Howard Shore's score is excellent, providing a eerie tone to the picture, and also becoming elegant and haunting at times. The film can become very quiet at times, and I think that really adds to the terror of the movie, rather than having the audio scream at you suddenly like some films choose to do to scare the audience, there is a quiet at times in "Seven" that is uncomfortable and brings that feeling that something is soon going to break that silence, even if maybe, for that time, nothing will.

Both the Dolby Digital and DTS versions are very enjoyable, although the DTS version offers noticably improved detail and clarity, and seems richer and more enveloping overall. Last, but not least, dialogue seems natural and is very clear and easily heard. The film's audio is not highly agressive, but still very effective.

MENUS:: Although the menus aren't agressive in terms of offering animation or other similar looks, they are detailed in their look, taking film-themed images and using them to create very creepy looking backgrounds. The opening menus have eerie sound in the backgrounds in Dolby Digital 5.1.


Commentaries: Like with David Fincher's "Fight Club" DVD, New Line has provided four commentary tracks for this DVD, but they've taken the idea one step further by having each commentary mostly deal with a specific element of the movie.

Commentary One: "The Stars" is a commentary from director David Fincher as well as actors Brad Pitt and Morgan Freeman. This is Pitt's 3rd commentary of the year, and he really is able to provide a very insightful viewpoint to the film's he's been involved with, and also, he talks well back and forth with director David Fincher, who he also joined for the commentary for "Fight Club". The treat here, although he doesn't provide a full-length commentary and is recorded separately, is Morgan Freeman, who is fascinating to listen to as he talks about his performance and his career, sharing his opinions on the character and the film when Pitt and Fincher aren't talking. There are some moments of humor occasionally, as Pitt and Fincher have a few jokes having to do with the stories from the set.

Mainly, the commentary with Fincher and Pitt revolves around the two sitting back and remembering their experiences during the production, talking about their thoughts of the subject matter and hwo they went about building the story. Freeman's commentary makes me hope that he will record more commentary tracks in the future. He has a way of speaking that, in a matter of a few sentences, can communicate volumes about his style and way of working.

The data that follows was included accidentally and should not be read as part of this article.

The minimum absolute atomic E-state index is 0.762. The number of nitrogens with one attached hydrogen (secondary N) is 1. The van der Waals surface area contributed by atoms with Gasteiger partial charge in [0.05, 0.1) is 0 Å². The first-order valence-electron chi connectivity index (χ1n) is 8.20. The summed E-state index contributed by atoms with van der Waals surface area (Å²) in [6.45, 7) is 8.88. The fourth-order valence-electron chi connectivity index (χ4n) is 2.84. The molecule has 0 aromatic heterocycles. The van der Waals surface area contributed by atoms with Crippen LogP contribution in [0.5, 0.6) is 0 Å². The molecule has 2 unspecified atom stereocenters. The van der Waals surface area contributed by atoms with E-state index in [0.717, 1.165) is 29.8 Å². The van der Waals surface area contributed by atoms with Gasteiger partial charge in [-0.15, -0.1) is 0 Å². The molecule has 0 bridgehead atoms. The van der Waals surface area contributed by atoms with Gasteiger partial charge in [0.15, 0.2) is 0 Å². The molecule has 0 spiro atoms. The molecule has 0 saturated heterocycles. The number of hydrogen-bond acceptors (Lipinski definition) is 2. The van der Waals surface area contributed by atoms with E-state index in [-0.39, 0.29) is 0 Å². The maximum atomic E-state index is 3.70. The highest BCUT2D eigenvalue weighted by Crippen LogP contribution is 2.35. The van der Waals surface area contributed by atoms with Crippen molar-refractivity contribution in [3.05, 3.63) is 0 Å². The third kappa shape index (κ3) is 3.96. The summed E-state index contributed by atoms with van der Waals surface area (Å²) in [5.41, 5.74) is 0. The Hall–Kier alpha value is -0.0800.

Commentary Two: "The Story" is a commentary from Professor of Film Studies/Author Richard Dyer, Screenwriter Andrew Kevin Walker, Editor Richard Francis-Bruce, President Of Production at New Line Michael De Luca and Director David Fincher. Dyer is the host of the commentary track and gives the viewer the information about what the track will go over at the begining, with the story structure, images and subject matter. With all of the people involved with this commentary, there is certainly hardly ever a pause throughout the track, and most of it proves to be very, very interesting. As the story has been told quite a few times before, Walker was unhappy working in New York City while writing the picture and during the track, he provides details about the inspirations and thoughts about the subject matter.

De Luca also provides an interesting viewpoint in terms of how the studio saw the picture. It's an interesting perspective that we don't hear from enough. Similar to Fincher, De Luca talks about the way he felt originally about the screenplay and the subject matter. Fincher also contributes a lot to this commentary track, talking about the history of the production, from his original thoughts about the screenplay and the first draft which he went after. I found all of the people who contribute to this track really had some fascinating analysis of the final product, and learned a remarkable amount of information from listening to this commentary. The track is both a history of how the story was made into a film and also, an analysis. Both sides are very interesting to listen to, and this is a well-organized track that is highly recommended to listen to.

Commentary Three: "The Picture" is a commentary from Richard Dyer, director David Fincher, editor Richard Francis-Bruce, Cinematographer Darius Khondji and Production Designer Arthur Max. As I mentioned in the review of the film, the look, tone, feel and texture of the movie is so detailed and defined that it almost takes on a life of its own. This commentary brings together those who were responsible for giving seven its look, and they provide a sometimes technical talk about the process and preparation of giving the images of "Seven" the kind of tone they do have.

Khondji's viewpoints provide a remarkably fascinating look at his way of working, which is interesting to hear as I consider him to be one of the most skilled cinematographers out there. To hear how he went about creating the look of the film will be particularly interesting to film students. There is also a lot of great tidbits about the film's production design included on this track as well. I found this to be, again, a very interesting commentary track, although it's a track that some may find a bit dry.

Commentary Four: This is "The Sound", featuring comments by Richard Dyer, David Fincher, Composer Howard Shore and Sound Designer Ren Klyce. When the commentary is not going, the isolated score in Dolby Digital 5.1 is playing. As someone who is very much fascinated with the use of audio in a film, I was particularly looking forward to hearing this track. Dyer provides the analysis of the sound, and how it adds to the atmosphere and texture of the environment.

I found Klyce fascinating to listen to, as he talks about his way of creating a subtle tone and atmosphere with the film's audio. Early on in the track he mentions creating a "story" behind sounds, which is very cool. Most of this track provides a stage for the viewer to appreciate the score of the movie as it plays out, but when the participants do talk, I found their comments to be very interesting as we learn more about the role that sound plays in the film.